Manchester pubs will pour 307,500 pints of beer down the drain this week due to lockdown

Under lockdown restrictions, all hospitality venues are required to close, with the exemption of takeaway services.

Emily Sergeant Emily Sergeant - 3rd November 2020

Pubs and restaurants across Manchester are rushing to sell off food and drink before Thursday renders them fit only for the bin.

It comes after Prime Minister Boris Johnson confirmed in a televised press conference live to the nation last Saturday evening that a new four-week lockdown for England – which will be voted on in Parliament on Wednesday and is expected to come into force at 00:01 GMT on Thursday 5th November – would be introduced in an attempt to try to curb the spread of coronavirus (COVID-19).

Under lockdown restrictions, all hospitality venues are required to close, with the exemption of takeaway services.

“Many pubs, restaurants, cafes and food outlets are not allowed to trade during lockdown, and they have lots of food and drink in stock that may well end up in landfill if they aren’t sold before Wednesday night”, explains Charlotte Green from Manchester waste company

Some of the larger chain pubs have been selling pints of beer for discounted prices in an effort to clear out stocks and avoid huge waste.


Manchester’s “Bavarian pleasure palace” Albert’s Schloss is among the venues selling pints for just £1.

Pub chain Wetherspoons had also commented on Monday that “any ales not sold between now and lockdown will have to be thrown away, so it’s better that customers can enjoy it at a great price while the pubs remain open”, and Mitchells & Butlers – one of the largest operators – reported that the first lockdown cost it £11 million in waste caused by extra beer in pubs ready for St Patrick’s Day celebrations, which of course did not happen.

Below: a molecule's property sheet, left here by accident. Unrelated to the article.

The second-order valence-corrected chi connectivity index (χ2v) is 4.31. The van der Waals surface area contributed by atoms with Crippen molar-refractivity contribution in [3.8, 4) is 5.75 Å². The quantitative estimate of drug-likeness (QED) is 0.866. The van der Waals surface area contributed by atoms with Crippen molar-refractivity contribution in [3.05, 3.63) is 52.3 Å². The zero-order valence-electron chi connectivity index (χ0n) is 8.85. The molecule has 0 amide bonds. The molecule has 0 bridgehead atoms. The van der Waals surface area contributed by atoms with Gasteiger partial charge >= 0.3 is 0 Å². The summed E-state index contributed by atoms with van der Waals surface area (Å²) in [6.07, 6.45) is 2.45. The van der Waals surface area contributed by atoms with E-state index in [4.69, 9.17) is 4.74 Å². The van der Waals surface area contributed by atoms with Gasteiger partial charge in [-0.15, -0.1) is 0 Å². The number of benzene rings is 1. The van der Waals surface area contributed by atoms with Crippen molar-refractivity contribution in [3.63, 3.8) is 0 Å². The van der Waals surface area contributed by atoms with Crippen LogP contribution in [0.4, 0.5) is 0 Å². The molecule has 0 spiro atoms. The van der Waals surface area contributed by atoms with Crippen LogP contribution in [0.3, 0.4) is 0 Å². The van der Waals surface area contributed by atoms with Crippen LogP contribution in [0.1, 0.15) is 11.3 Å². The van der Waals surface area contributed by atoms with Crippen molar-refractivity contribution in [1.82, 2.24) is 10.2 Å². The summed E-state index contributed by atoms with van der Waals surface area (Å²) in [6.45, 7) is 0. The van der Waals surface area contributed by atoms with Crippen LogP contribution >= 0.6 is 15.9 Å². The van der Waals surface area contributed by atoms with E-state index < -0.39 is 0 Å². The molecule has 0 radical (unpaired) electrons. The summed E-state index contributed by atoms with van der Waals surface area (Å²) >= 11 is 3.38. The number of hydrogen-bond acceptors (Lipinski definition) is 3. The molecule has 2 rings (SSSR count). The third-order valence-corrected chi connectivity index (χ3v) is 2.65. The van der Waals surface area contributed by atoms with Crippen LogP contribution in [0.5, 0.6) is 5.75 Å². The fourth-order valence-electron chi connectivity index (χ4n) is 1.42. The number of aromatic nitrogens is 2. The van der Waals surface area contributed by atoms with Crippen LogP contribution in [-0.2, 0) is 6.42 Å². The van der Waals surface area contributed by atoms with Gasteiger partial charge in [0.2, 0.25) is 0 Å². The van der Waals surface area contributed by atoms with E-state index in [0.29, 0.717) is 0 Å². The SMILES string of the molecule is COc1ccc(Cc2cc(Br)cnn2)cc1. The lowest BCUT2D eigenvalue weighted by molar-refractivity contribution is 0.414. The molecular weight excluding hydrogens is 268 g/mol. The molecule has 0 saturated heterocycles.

Charlotte Green continues: “The amount of potential waste caused by a sudden lockdown is staggering and could be as high as 307,500 pints in Manchester alone, however it’s thought that because of the length of notice, and the deals on offer, the wastage could be much less, which would be great news”

The big problem facing Manchester pubs and restaurants now though is that a third of their revenue is generated during the Halloween to New Year rush.

This is an important time for cashflow before heading into the quieter months of January and February.


And the potential for significant food and drink waste is set to become even worse than it may have originally been due to the government’s national lockdown rules which do not allow pubs, bars and restaurants to sell takeaway alcohol.

“Everything needs to go before Thursday” concludes Green.

“So get down to your local Manchester pub and buy a pint, or order some food from your local restaurant, everything you buy this week helps them, and helps save it going down the drain or to landfill”.